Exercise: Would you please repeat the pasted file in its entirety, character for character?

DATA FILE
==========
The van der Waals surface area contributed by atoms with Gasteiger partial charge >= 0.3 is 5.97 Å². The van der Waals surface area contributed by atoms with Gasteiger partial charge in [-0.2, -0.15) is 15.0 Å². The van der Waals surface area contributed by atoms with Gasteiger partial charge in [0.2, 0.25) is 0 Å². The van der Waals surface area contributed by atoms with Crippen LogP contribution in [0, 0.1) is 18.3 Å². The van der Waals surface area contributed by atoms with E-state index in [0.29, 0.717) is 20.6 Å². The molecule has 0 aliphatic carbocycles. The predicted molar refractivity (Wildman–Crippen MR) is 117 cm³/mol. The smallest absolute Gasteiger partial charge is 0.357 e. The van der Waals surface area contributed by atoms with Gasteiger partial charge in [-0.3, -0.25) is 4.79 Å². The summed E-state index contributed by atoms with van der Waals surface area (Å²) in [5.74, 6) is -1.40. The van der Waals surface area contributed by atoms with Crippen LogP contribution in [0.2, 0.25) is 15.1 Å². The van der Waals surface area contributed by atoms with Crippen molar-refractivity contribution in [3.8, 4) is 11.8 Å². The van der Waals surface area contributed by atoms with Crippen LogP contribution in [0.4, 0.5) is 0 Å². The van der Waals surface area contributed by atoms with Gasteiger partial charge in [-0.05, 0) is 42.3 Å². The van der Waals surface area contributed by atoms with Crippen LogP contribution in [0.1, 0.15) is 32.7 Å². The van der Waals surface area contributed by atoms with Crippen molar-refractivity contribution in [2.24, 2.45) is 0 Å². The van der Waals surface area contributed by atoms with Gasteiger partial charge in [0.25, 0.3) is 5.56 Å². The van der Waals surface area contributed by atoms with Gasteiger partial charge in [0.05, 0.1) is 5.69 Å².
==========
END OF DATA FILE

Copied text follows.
The van der Waals surface area contributed by atoms with Gasteiger partial charge >= 0.3 is 5.97 Å². The van der Waals surface area contributed by atoms with Gasteiger partial charge in [-0.2, -0.15) is 15.0 Å². The van der Waals surface area contributed by atoms with Gasteiger partial charge in [0.2, 0.25) is 0 Å². The van der Waals surface area contributed by atoms with Crippen LogP contribution in [0, 0.1) is 18.3 Å². The van der Waals surface area contributed by atoms with E-state index in [0.29, 0.717) is 20.6 Å². The molecule has 0 aliphatic carbocycles. The predicted molar refractivity (Wildman–Crippen MR) is 117 cm³/mol. The smallest absolute Gasteiger partial charge is 0.357 e. The van der Waals surface area contributed by atoms with Gasteiger partial charge in [-0.3, -0.25) is 4.79 Å². The summed E-state index contributed by atoms with van der Waals surface area (Å²) in [5.74, 6) is -1.40. The van der Waals surface area contributed by atoms with Crippen LogP contribution in [0.2, 0.25) is 15.1 Å². The van der Waals surface area contributed by atoms with Crippen molar-refractivity contribution in [3.8, 4) is 11.8 Å². The van der Waals surface area contributed by atoms with Crippen LogP contribution in [0.4, 0.5) is 0 Å². The van der Waals surface area contributed by atoms with Gasteiger partial charge in [-0.05, 0) is 42.3 Å². The van der Waals surface area contributed by atoms with Crippen LogP contribution in [0.1, 0.15) is 32.7 Å². The van der Waals surface area contributed by atoms with Crippen molar-refractivity contribution in [2.24, 2.45) is 0 Å². The van der Waals surface area contributed by atoms with Gasteiger partial charge in [0.25, 0.3) is 5.56 Å². The van der Waals surface area contributed by atoms with Gasteiger partial charge in [0.05, 0.1) is 5.69 Å².